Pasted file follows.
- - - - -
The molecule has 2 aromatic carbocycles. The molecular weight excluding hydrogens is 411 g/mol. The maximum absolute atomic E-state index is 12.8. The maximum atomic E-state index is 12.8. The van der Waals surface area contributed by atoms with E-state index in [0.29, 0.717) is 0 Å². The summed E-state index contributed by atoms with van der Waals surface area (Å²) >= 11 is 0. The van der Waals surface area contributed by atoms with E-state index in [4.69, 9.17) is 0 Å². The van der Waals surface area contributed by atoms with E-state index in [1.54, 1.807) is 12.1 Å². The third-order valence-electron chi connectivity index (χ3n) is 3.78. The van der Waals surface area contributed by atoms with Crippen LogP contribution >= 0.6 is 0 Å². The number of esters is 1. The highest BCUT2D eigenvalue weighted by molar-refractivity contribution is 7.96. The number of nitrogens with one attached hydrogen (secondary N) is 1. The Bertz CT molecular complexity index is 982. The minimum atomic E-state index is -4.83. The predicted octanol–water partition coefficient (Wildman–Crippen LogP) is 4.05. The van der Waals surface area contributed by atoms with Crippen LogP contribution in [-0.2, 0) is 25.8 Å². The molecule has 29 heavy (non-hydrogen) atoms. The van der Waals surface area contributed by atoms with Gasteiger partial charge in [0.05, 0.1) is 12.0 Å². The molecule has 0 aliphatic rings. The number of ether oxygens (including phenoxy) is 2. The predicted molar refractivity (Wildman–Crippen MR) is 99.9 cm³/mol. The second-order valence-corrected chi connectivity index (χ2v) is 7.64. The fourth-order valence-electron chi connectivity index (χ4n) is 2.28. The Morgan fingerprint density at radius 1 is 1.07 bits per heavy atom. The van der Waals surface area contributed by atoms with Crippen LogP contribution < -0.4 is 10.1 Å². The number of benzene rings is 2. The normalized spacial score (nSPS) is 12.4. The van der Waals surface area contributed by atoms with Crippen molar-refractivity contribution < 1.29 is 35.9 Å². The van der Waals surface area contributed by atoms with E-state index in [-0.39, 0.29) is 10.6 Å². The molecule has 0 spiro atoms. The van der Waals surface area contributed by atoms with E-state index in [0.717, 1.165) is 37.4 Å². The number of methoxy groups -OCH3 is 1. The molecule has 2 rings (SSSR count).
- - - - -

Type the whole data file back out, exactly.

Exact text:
The molecule has 2 aromatic carbocycles. The molecular weight excluding hydrogens is 411 g/mol. The maximum absolute atomic E-state index is 12.8. The maximum atomic E-state index is 12.8. The van der Waals surface area contributed by atoms with E-state index in [0.29, 0.717) is 0 Å². The summed E-state index contributed by atoms with van der Waals surface area (Å²) >= 11 is 0. The van der Waals surface area contributed by atoms with E-state index in [4.69, 9.17) is 0 Å². The van der Waals surface area contributed by atoms with E-state index in [1.54, 1.807) is 12.1 Å². The third-order valence-electron chi connectivity index (χ3n) is 3.78. The van der Waals surface area contributed by atoms with Crippen LogP contribution >= 0.6 is 0 Å². The number of esters is 1. The highest BCUT2D eigenvalue weighted by molar-refractivity contribution is 7.96. The number of nitrogens with one attached hydrogen (secondary N) is 1. The Bertz CT molecular complexity index is 982. The minimum atomic E-state index is -4.83. The predicted octanol–water partition coefficient (Wildman–Crippen LogP) is 4.05. The van der Waals surface area contributed by atoms with Crippen LogP contribution in [-0.2, 0) is 25.8 Å². The molecule has 29 heavy (non-hydrogen) atoms. The van der Waals surface area contributed by atoms with Gasteiger partial charge in [0.05, 0.1) is 12.0 Å². The molecule has 0 aliphatic rings. The number of ether oxygens (including phenoxy) is 2. The predicted molar refractivity (Wildman–Crippen MR) is 99.9 cm³/mol. The second-order valence-corrected chi connectivity index (χ2v) is 7.64. The fourth-order valence-electron chi connectivity index (χ4n) is 2.28. The Morgan fingerprint density at radius 1 is 1.07 bits per heavy atom. The van der Waals surface area contributed by atoms with Crippen LogP contribution < -0.4 is 10.1 Å². The number of benzene rings is 2. The normalized spacial score (nSPS) is 12.4. The van der Waals surface area contributed by atoms with Crippen molar-refractivity contribution < 1.29 is 35.9 Å². The van der Waals surface area contributed by atoms with E-state index in [-0.39, 0.29) is 10.6 Å². The molecule has 0 spiro atoms. The van der Waals surface area contributed by atoms with E-state index in [0.717, 1.165) is 37.4 Å². The number of methoxy groups -OCH3 is 1. The molecule has 2 rings (SSSR count).